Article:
Carter Mountain Orchard, Apples, Hayride

As any grower could attest, producing a great harvest of apples in Virginia means knowing about weather, soil content and the number of growing days.

And more and more these days, it requires a sound knowledge of consumer trends.

That’s how Cynthia Chiles sees it, and she knows something about apples. She and her family own Crown Orchard Company and Carter Mountain Orchard in Charlottesville, which have been in business since her great-grandfather first planted orchards in 1912. Chiles says that she, her siblings and their children are continuously striving to produce the best apples possible.

“Lots of things have changed in the industry,” she says. “There are so many varieties of apples being developed, and we have to understand customer demands and trends. Every time a new variety or strain of an apple is being developed, everybody jumps on the bandwagon to be the first to grow it.

Consumers are demanding very high quality, which works great for us because we’re very quality-driven in our growing practices and grading. We only want to put out our very best for customers.”

Virginia Apple Industry [INFOGRAPHIC]

Big Boost For Economy

The apple industry throughout Virginia is meeting consumer demands, as well as helping the bottom line. The industry accounts for an estimated $235 million annually to the state’s economy.

“We’re the sixth-largest apple state in the country,” says David Robishaw, marketing specialist who represents the state’s apple industry for the Virginia Department of Agriculture and Consumer Services. “Virginia is a key player in the East Coast apple industry. We are very proud of what our state is doing.”

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Approximately five million bushels of apples are produced each year by more than 100 commercial growers in the state, according to the Virginia Apple Growers Association. Apples from Virginia are sold in 15 states and more than 10 countries.

Virginia has many apple orchards that sell through farmers markets, on-farm sales or pick-your- own ventures, but 70 percent of the state’s apples are sold for processing into products such as applesauce, apple juice, slices and cider. One of the biggest players in that segment is White House Foods of Winchester. The brand is known across the nation for its applesauce, apple juice, apple cider vinegar and other products.

Founded in 1908, White House is still a family operation that processes apples from the company’s own orchards and local growers. “It’s very important for us to be able to purchase our apples from local farmers,” says David Gum, Jr., president of White House Foods. “We are farmers as well, and farmers are hard-working folks. Our business helps to sustain those families so they can continue to grow apples into the future.”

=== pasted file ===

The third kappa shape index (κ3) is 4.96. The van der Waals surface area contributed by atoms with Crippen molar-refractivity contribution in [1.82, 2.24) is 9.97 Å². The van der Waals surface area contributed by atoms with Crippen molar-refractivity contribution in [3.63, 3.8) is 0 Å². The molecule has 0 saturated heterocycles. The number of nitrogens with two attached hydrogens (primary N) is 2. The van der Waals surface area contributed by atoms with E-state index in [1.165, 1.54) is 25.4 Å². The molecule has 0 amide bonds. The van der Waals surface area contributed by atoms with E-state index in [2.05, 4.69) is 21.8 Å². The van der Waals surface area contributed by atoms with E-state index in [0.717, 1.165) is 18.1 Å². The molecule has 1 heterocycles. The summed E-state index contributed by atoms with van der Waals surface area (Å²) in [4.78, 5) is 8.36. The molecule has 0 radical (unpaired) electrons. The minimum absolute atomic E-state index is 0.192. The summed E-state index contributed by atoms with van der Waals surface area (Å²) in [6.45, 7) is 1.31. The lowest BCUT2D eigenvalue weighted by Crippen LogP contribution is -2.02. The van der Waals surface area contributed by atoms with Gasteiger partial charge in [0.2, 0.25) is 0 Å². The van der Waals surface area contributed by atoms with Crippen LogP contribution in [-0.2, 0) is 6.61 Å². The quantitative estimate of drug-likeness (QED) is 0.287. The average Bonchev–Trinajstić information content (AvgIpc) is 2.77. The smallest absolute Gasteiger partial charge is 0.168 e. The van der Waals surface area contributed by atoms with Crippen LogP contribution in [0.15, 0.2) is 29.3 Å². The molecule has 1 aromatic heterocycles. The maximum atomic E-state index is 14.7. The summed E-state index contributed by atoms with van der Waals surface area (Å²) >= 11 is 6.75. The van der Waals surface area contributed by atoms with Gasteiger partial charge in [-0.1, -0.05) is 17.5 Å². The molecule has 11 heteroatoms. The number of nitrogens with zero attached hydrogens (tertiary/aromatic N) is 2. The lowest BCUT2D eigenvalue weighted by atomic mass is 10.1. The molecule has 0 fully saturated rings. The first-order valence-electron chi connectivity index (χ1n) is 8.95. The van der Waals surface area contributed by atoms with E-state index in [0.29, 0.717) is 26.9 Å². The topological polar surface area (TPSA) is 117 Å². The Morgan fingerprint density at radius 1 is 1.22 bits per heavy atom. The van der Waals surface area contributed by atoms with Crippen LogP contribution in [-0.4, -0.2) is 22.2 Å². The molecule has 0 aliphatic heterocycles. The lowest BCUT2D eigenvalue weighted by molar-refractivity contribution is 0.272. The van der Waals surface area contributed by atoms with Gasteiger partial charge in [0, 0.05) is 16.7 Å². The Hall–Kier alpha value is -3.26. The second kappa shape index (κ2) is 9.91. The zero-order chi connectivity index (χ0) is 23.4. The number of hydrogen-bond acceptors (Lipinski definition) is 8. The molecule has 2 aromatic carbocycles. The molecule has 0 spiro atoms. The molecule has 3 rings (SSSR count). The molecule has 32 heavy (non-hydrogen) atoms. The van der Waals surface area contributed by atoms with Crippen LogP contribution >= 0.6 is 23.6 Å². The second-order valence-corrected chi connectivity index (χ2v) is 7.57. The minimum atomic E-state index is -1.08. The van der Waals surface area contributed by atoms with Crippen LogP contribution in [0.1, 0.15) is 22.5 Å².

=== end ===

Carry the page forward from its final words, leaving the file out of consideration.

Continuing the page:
The quality of apples is the key to the flavor of White House products, but the diversity of the fruit also plays an important role.

A blend of sweet and tart apples is used in the company’s applesauce recipe to provide just the right combination of flavors.

Carter Mountain Orchard, Apples, Hayride

Tourist Attraction

Exports are a big part of the apple business at Crown Orchard Company, which includes a packing house and a cold storage facility.

“Most of our crop is packed for commercial sale,” Chiles says. “So many of our apples are going to grocery store chains and military commissaries, and many are exported as well (mostly to Central America, Europe and the Middle East). It certainly is a very important part of our business.”

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Carter Mountain Orchard is quite the tourist destination, with its pick-your-own business, various events and festivals, and a general store.

“We have a pretty unique location here on Carter Mountain,” says Chiles, who operates the orchard with her brother, sister, nieces and nephews. “We’re adjacent to Monticello and Michie Tavern, which are obviously big tourist attractions.”

Chiles and her family are also active in Virginia’s overall apple industry.

“We all work together very closely,” she says of the industry as a whole. “This is an industry of friends who help each other and try to make the industry better.”

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